Calculating the Variance

To calculate the variances of the returns on our two stocks, we first determine the squared deviations from the expected return. We then multiply each possible squared deviation by its probability. We add these up, and the result is the variance. The standard deviation, as always, is the square root of the variance.

To illustrate, let us return to the Stock U we originally discussed, which has an expected return of E(^) = 20%. In a given year, it will actually return either 30 percent or 10 percent. The possible deviations are thus 30% - 20% = 10% and 10% - 20% = -10%. In this case, the variance is:

Variance = ct2 = .50 X (10%)2 + .50 X (-10%)2 = .01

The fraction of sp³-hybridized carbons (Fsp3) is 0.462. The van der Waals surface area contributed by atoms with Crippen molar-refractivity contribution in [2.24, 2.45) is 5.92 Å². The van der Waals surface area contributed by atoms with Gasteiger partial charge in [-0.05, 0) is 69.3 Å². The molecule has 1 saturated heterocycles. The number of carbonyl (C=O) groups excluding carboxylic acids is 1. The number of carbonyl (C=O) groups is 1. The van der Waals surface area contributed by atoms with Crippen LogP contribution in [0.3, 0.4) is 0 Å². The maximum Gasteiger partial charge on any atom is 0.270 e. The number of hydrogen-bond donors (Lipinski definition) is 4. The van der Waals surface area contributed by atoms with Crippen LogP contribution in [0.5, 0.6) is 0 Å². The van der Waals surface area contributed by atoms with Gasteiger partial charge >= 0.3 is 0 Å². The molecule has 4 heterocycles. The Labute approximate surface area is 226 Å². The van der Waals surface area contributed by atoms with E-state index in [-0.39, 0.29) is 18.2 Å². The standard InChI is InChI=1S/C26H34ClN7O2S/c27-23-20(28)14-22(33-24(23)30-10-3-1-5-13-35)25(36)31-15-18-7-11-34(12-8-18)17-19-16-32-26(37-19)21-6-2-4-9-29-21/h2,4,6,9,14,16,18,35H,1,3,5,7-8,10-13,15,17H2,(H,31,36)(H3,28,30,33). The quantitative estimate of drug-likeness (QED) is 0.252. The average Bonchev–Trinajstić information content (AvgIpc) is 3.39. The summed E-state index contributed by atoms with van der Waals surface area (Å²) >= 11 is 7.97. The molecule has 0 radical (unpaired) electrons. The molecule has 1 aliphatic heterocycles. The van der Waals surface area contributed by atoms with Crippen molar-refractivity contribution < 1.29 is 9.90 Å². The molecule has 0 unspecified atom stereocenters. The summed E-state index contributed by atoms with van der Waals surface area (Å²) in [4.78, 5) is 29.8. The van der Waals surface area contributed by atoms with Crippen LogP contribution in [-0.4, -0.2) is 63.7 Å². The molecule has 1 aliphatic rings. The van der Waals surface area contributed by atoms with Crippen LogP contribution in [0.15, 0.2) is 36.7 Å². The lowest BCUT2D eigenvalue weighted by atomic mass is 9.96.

The standard deviation is the square root of this:

Table 13.4 summarizes these calculations for both stocks. Notice that much larger variance.

When we put the expected return and variability information for our gether, we have:

Stock L has a two stocks to-

Table 13.4 summarizes these calculations for both stocks. Notice that much larger variance.

When we put the expected return and variability information for our gether, we have:

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